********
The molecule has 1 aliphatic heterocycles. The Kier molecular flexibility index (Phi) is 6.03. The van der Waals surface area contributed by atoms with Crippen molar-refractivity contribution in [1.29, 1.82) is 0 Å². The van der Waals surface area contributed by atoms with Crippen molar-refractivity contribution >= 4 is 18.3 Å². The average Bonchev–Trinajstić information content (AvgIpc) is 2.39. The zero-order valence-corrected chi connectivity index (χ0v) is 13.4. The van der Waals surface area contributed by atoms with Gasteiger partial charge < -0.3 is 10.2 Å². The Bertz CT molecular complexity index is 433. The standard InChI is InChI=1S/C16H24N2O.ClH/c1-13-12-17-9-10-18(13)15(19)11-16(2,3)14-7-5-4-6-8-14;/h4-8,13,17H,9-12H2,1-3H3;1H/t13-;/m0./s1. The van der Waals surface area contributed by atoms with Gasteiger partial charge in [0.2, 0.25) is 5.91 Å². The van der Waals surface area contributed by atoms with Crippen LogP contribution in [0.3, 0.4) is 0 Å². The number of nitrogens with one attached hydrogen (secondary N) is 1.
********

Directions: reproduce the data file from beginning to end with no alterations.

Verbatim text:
The molecule has 1 aliphatic heterocycles. The Kier molecular flexibility index (Phi) is 6.03. The van der Waals surface area contributed by atoms with Crippen molar-refractivity contribution in [1.29, 1.82) is 0 Å². The van der Waals surface area contributed by atoms with Crippen molar-refractivity contribution >= 4 is 18.3 Å². The average Bonchev–Trinajstić information content (AvgIpc) is 2.39. The zero-order valence-corrected chi connectivity index (χ0v) is 13.4. The van der Waals surface area contributed by atoms with Gasteiger partial charge < -0.3 is 10.2 Å². The Bertz CT molecular complexity index is 433. The standard InChI is InChI=1S/C16H24N2O.ClH/c1-13-12-17-9-10-18(13)15(19)11-16(2,3)14-7-5-4-6-8-14;/h4-8,13,17H,9-12H2,1-3H3;1H/t13-;/m0./s1. The van der Waals surface area contributed by atoms with Gasteiger partial charge in [0.2, 0.25) is 5.91 Å². The van der Waals surface area contributed by atoms with Crippen LogP contribution in [0.3, 0.4) is 0 Å². The number of nitrogens with one attached hydrogen (secondary N) is 1.